Capital Bikeshare is officially an old-aged toddler. The bikeshare program is celebrating its fourth birthday tomorrow and Mayor Vince Gray will cut the ribbon the District's 200th bikeshare station at McKinley Street and Connecticut Avenue NW.

In all, there are 340 Capital Bikeshare stations in D.C., Maryland, and Virginia. Users have clocked more than 8.4 million rides since the system's launch in 2010. And since 2011, the District's Department of Transportation has installed 19 miles of bike lanes and three miles of protected bike lanes throughout the city, according to a press release from the mayor.

For the big bikeshare—or mayoral—fans that want to see the ribbon cut in person, Gray will officiate the ceremony tomorrow at 11 a.m.

Photo by Darrow Montgomery

White House Fence Jumper Hit With Additional Charges

The Texas man who jumped the White House fence and ran into the building with a folding knife on Sept. 19 was indicted on additional charges relating to the incident today, the  U.S. Attorney's Office for D.C. announced.

Omar Gonzalez, 42, was initially indicted on Sept. 30 and handed three charges, including the federal offense of illegally entering a restricted building while carrying a dangerous weapon. He was also charged with allegedly violating D.C. law by carrying a dangerous weapon outside a home or place of business and unlawful possession of ammunition. Upon his arrest at the White House, officials searched his nearby car on Constitution Avenue NW and found hundreds of rounds of ammunition in it.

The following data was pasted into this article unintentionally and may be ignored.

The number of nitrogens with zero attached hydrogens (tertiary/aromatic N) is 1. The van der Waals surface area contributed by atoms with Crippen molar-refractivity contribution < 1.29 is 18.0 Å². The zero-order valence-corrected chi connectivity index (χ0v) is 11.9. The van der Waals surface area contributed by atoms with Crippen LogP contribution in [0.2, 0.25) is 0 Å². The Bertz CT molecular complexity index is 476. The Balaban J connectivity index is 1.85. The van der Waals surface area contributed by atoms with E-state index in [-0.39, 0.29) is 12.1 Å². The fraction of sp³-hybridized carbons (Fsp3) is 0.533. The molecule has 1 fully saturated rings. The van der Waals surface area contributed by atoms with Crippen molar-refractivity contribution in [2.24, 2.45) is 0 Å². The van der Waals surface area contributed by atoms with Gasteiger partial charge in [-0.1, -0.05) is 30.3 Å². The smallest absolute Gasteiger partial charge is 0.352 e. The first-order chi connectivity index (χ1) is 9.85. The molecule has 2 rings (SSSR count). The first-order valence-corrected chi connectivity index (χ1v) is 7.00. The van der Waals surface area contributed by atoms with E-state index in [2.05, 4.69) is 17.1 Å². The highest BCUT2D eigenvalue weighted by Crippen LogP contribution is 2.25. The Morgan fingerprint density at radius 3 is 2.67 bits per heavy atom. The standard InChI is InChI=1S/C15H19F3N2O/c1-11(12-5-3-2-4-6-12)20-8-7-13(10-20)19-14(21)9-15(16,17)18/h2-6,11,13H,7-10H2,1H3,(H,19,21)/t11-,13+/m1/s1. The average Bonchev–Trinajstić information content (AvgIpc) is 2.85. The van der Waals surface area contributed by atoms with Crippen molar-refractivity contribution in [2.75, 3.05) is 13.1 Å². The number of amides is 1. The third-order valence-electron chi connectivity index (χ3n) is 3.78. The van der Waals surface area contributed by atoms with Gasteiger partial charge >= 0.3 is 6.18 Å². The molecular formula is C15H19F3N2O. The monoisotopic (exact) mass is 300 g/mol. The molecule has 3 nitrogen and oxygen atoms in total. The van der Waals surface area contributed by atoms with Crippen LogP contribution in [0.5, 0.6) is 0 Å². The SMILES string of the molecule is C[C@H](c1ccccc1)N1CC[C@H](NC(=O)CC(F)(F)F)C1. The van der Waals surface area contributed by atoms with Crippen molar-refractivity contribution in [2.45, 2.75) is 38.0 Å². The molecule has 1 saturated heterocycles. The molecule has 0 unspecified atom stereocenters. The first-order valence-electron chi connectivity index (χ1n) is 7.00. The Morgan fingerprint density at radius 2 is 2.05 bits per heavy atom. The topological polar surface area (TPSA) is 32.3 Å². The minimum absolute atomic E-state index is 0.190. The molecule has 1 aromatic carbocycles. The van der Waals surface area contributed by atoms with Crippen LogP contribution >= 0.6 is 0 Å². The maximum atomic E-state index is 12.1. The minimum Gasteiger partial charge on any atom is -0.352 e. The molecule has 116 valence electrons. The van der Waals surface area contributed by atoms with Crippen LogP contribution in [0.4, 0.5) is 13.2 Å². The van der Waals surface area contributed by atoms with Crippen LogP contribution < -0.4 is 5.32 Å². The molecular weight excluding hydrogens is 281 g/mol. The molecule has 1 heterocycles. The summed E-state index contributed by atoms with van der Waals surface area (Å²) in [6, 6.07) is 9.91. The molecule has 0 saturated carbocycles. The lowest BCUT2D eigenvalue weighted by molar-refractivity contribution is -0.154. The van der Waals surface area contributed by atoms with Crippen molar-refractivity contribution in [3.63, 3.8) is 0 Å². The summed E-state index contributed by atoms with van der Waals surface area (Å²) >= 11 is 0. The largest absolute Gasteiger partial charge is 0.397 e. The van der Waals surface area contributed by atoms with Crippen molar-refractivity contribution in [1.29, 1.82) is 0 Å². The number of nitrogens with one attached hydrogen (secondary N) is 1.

Today, he was slapped with two additional federal counts of assaulting, resisting, or impeding officers or employees and one D.C. count of unlawful possession of a large capacity ammunition feeding device.

Gonzalez climbed over the north fence of the White House and ran through the north entrance of the building. Once inside, he allegedly assaulted or resisted two U.S. Secret Service officers, which is the reason for the additional federal charges. Officials recovered gun magazines that held more than 10 rounds.

Gonzalez has been in custody since his arrest and is scheduled to appear in court on Oct. 21.

Photo by Darrow Montgomery